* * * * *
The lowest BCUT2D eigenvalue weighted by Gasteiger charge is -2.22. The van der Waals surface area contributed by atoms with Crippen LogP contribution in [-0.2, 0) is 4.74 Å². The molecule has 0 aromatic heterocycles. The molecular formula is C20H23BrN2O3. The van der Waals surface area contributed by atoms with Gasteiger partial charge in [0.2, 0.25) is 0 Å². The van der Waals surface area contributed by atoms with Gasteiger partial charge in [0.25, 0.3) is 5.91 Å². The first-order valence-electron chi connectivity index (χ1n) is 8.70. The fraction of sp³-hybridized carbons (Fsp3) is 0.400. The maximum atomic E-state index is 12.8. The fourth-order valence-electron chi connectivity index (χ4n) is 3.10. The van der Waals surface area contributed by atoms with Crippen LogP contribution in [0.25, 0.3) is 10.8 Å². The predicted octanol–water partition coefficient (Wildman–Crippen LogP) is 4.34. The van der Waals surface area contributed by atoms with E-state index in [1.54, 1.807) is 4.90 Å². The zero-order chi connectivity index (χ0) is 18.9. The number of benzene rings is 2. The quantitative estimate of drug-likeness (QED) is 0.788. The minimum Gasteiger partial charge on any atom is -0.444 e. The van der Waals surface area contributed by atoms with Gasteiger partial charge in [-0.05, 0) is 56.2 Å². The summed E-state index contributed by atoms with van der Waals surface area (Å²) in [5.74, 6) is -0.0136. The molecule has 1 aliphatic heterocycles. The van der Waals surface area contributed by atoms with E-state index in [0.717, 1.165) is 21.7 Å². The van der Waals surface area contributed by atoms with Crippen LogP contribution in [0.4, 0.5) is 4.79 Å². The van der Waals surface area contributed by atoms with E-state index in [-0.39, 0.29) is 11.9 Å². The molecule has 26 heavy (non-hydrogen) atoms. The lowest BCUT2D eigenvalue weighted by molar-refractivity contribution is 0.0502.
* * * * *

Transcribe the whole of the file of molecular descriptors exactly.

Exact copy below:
The lowest BCUT2D eigenvalue weighted by Gasteiger charge is -2.22. The van der Waals surface area contributed by atoms with Crippen LogP contribution in [-0.2, 0) is 4.74 Å². The molecule has 0 aromatic heterocycles. The molecular formula is C20H23BrN2O3. The van der Waals surface area contributed by atoms with Gasteiger partial charge in [0.2, 0.25) is 0 Å². The van der Waals surface area contributed by atoms with Gasteiger partial charge in [0.25, 0.3) is 5.91 Å². The first-order valence-electron chi connectivity index (χ1n) is 8.70. The fraction of sp³-hybridized carbons (Fsp3) is 0.400. The maximum atomic E-state index is 12.8. The fourth-order valence-electron chi connectivity index (χ4n) is 3.10. The van der Waals surface area contributed by atoms with Crippen LogP contribution in [0.25, 0.3) is 10.8 Å². The predicted octanol–water partition coefficient (Wildman–Crippen LogP) is 4.34. The van der Waals surface area contributed by atoms with E-state index in [1.54, 1.807) is 4.90 Å². The zero-order chi connectivity index (χ0) is 18.9. The number of benzene rings is 2. The quantitative estimate of drug-likeness (QED) is 0.788. The minimum Gasteiger partial charge on any atom is -0.444 e. The van der Waals surface area contributed by atoms with Gasteiger partial charge in [-0.05, 0) is 56.2 Å². The summed E-state index contributed by atoms with van der Waals surface area (Å²) in [5.74, 6) is -0.0136. The molecule has 1 aliphatic heterocycles. The van der Waals surface area contributed by atoms with E-state index in [0.717, 1.165) is 21.7 Å². The van der Waals surface area contributed by atoms with Crippen LogP contribution in [0.4, 0.5) is 4.79 Å². The van der Waals surface area contributed by atoms with E-state index in [-0.39, 0.29) is 11.9 Å². The molecule has 26 heavy (non-hydrogen) atoms. The lowest BCUT2D eigenvalue weighted by molar-refractivity contribution is 0.0502.